Connecticut could separate itself from its neighbors in a big way this year as it considers setting several new standards to ensure reliable electric service.

The Two Storm Panel — which will release its assessment next week of Connecticut’s emergency readiness in the aftermath of August’s Tropical Storm Irene and the Oct. 29 nor’easter — completed its fact-finding hearings in mid-December with a new estimate on the cost of increasing electrical service reliability statewide.

But Joseph McGee, the panel’s chairman, said if legislators, utility regulators and consumers are to debate possibly paying more for service, “clear standards” must come with that.

“The real question is, what would that (added cost) get us?” McGee said Tuesday. “We need standards of reliability.” And though the chairman said that might sound like an obvious conclusion to reach, a new research report shows that Connecticut’s neighboring states haven’t done the same.

McGee declined to speculate whether that would involve minimum benchmarks for tree-trimming cycles, buffer zones around wires, maintenance budgets, or more complicated standards for measuring utilities’ efforts to cooperate with cities and towns. But he said everything has received a close look by the panel, which plans to give Gov. Dannel P. Malloy its report Jan. 9.

“There really is no state standard for tree-trimming” or for other measures needed to improve electrical service reliability. The actual practice “has been all over the place, and that is not unique to Connecticut.”

For example, Connecticut Light & Power Co. spent less on tree-trimming — after adjustments for inflation — and cleared fewer miles of wires last year than it did a decade ago, according to testimony state utility regulators submitted in mid-November to the panel.

And while CL&P’s state-approved budget for tree maintenance has fluctuated over the past decade, it hasn’t matched the 3,532 miles of wires trimmed in 2001 in any year since.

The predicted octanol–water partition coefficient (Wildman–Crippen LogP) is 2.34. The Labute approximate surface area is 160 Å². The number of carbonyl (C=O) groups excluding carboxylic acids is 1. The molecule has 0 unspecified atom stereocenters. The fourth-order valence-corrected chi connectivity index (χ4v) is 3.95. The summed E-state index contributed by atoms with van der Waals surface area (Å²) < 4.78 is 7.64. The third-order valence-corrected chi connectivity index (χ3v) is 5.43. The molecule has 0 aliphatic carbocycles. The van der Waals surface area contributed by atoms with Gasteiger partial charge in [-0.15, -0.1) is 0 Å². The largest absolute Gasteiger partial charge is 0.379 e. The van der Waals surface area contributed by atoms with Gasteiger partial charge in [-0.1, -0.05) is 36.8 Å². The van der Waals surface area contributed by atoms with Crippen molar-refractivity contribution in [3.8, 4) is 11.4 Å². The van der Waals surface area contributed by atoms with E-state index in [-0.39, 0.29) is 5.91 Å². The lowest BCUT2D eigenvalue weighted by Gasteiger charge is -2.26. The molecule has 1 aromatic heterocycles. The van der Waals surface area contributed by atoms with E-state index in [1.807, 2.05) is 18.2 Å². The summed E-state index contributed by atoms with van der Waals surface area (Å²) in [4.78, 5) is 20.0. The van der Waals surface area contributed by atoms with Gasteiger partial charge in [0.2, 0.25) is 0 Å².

Currently the utility’s tree-trimming is roughly on a five-year cycle.

According to the General Assembly’s Office of Legislative Research, neither Connecticut nor any of its neighbors mandate specific tree-trimming cycles or buffer zones around power lines. Utilities develop plans to address these issues, and those plans must be approved by each state’s utility regulating body.

  • New York tree-trimming legislation focuses mainly on protecting major transmission lines, rather than the smaller distribution lines. Utilities generally maintain a 10- to 15-foot clearance zone around these distribution lines that bring power from substations to businesses and homes. There is no standardized tree-trimming cycle.
  • Massachusetts requires its electric utilities to meet annually with municipal tree wardens and to submit an annual reliability report that details vegetation management efforts over the prior five years. According to OLR, Western Massachusetts Electric and N-Star try to maintain clearance zones ranging from 8 to 15 feet around distribution lines, and “the companies’ stated maintenance cycle is every four to six years.” But the Bay State also doesn’t set any minimum standard in law.